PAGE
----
“Hi I’m Anna, when I was thirteen I went through this phase where I wore all black clothes, at the time I thought they looked really cool and I didn’t care what other people thought about it. And then an eighth grade girl and her friends took it upon themselves to make me feel the worst I’ve ever felt because of how I looked. They called me things like ‘freak’ and ‘emo-who-cuts-herself’ yes, they weren’t very creative names, I’ve heard them say those words before but they stung nonetheless. Things escalated from there, I was getting mean phone calls and nasty threats and I didn’t want to go through it anymore, I exiled myself from everyone and I started skipping school to avoid their horrible behavior and how they made me feel. After a while I started to see Dr. Grove and she helped me realize that they were the one in fault, not me and that I can’t let them dictate my life. I’m the one in control, and I needed to get them to stop their tormenting, not by violence but by standing my ground and going to someone at the school for help,” Anna explains and sits down. After Anna sits,Bethanybegins.
“Hi I’m Bethany and a few years ago I struggled with my speech, I had a hard time pronouncing the ‘s’ sound or the ‘sh’ sound so instead I would say anything with an s as a ‘th’ sound and it really stood out to my peers. They didn’t understand my difficulty and they just thought I was stupid. I did what I could to not speak in front of anyone, I was miserable when we had to do presentations for class because there was always that group in the back that couldn’t refrain from laughing, and that hurt so much to hear it, I couldn’t control my speech problem, it just happened. But because they kept making fun of it I started to believe that I was a screw up and didn’t belong with anyone, that’s how powerful someone’s behavior towards another can be. Finally, like Anna, I started to see Dr. Grove who helped me get past their cruelness and referred me to someone who could help my speech problem. It took some time to correct a problem that lasted over ten years but they did, and now I don’t have a problem speaking and I am not ashamed of how I speak. But what I realized is, that even though at the time I was ashamed of my speech problem and thought it was a disgrace, I shouldn’t have let it get to me, everyone is different and it’s wrong for others to make you feel like your differences are flaws and defines you,” Bethany says and takes a seat. Nora comes up next. Natalia is sitting there, quietly but surely listening. She looks more aware and in tune than she has in the past sessions.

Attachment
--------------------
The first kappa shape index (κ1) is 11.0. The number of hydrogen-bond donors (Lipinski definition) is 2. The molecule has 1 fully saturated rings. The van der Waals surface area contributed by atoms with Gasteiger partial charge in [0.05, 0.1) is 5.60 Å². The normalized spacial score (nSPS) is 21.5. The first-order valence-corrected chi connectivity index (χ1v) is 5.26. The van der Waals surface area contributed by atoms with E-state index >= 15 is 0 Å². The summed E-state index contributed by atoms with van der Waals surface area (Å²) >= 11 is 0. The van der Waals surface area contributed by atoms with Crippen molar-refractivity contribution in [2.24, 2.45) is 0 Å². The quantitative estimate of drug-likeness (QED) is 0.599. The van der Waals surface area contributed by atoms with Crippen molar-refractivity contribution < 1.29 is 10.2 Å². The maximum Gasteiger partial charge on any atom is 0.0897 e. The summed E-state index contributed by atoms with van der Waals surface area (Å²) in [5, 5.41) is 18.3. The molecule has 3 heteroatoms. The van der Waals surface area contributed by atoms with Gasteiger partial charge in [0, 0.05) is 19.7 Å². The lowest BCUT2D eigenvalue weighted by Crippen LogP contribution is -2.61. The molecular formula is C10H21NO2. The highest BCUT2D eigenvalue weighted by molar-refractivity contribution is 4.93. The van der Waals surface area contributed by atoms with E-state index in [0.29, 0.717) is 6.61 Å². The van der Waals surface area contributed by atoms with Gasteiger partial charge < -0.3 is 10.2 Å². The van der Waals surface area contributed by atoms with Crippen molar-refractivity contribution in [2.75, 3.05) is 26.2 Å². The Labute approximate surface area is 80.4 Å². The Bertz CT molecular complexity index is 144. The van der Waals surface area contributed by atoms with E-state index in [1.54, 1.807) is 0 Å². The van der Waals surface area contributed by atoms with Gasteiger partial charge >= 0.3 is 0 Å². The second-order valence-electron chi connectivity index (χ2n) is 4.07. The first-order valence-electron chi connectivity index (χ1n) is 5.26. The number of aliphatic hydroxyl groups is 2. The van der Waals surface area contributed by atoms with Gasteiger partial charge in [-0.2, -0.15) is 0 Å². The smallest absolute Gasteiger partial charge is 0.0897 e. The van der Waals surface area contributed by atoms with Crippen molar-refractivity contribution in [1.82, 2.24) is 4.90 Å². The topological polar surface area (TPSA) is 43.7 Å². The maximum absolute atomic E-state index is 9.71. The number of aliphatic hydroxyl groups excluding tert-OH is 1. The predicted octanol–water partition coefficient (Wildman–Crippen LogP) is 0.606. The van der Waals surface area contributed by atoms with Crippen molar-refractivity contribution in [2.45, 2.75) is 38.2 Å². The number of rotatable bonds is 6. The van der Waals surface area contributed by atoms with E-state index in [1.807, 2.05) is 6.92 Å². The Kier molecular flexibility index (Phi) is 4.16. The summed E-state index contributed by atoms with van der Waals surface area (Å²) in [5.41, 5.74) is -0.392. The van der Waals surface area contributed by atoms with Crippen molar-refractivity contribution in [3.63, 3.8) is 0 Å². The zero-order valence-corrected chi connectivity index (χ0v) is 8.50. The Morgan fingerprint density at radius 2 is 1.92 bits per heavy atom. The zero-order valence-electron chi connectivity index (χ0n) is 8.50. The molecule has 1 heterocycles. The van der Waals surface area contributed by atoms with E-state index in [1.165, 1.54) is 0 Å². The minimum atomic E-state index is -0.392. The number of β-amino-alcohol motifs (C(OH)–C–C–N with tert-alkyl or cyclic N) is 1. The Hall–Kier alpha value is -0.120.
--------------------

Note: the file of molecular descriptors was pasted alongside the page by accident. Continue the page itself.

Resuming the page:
“Hi I’m Nora, a year ago I was where you are sitting, I never was one to cause trouble, to start a fight or to say anything mean or rude. I did whatever I could to please everyone, to stay on everyone’s good side and I could have easily been called a push over. It turns out that that’s not always a good way to be because the girls that I hung out with took advantage of that, they would ask me to do everything for them because they knew I would do it and they would start pointless fights with me because they knew I would take it and not try to put an end to it. And I did, I just let their words hurt me and waited for the wave to pass and for them to move onto something or someone else. After a while I realized I was miserable, I felt that I was giving everything for the friendship and I got nothing in return. I often heard of sleepovers and other fun events the group of girls would have, the ones that were supposed to be my friends, and realize I wasn’t invited. I also would invite them to my house, but there was always a lame excuse. I fell apart, I felt rejected and worthless and that I didn’t deserve anyone’s friendship, since they made it clear that I wasn’t really apart of theirs. I got depressed, which was why I came to Dr. Grove. Dr. Grove helped me become a stronger person and realize that a friend doesn’t treat you like dirt and that you don’t matter and that it is okay to leave their group and find someone who likes me for who I am and won’t use me. I was at first so afraid to leave their group because I thought they would lash out at me and I would be an even bigger target, but I eventually did and it was the best thing I have ever done. They tried to get to me once after I left but the new friends I made had my back and defended me and helped me stand up to them,” Nora says and she too, sits down. Now it’sAlexandria’s turn.Alexandrialooks extremely nervous; while the other girls were telling their stories she was rubbing her hands and fidgeting in her seat. Her story is hard for her to tell because it very much different from theirs.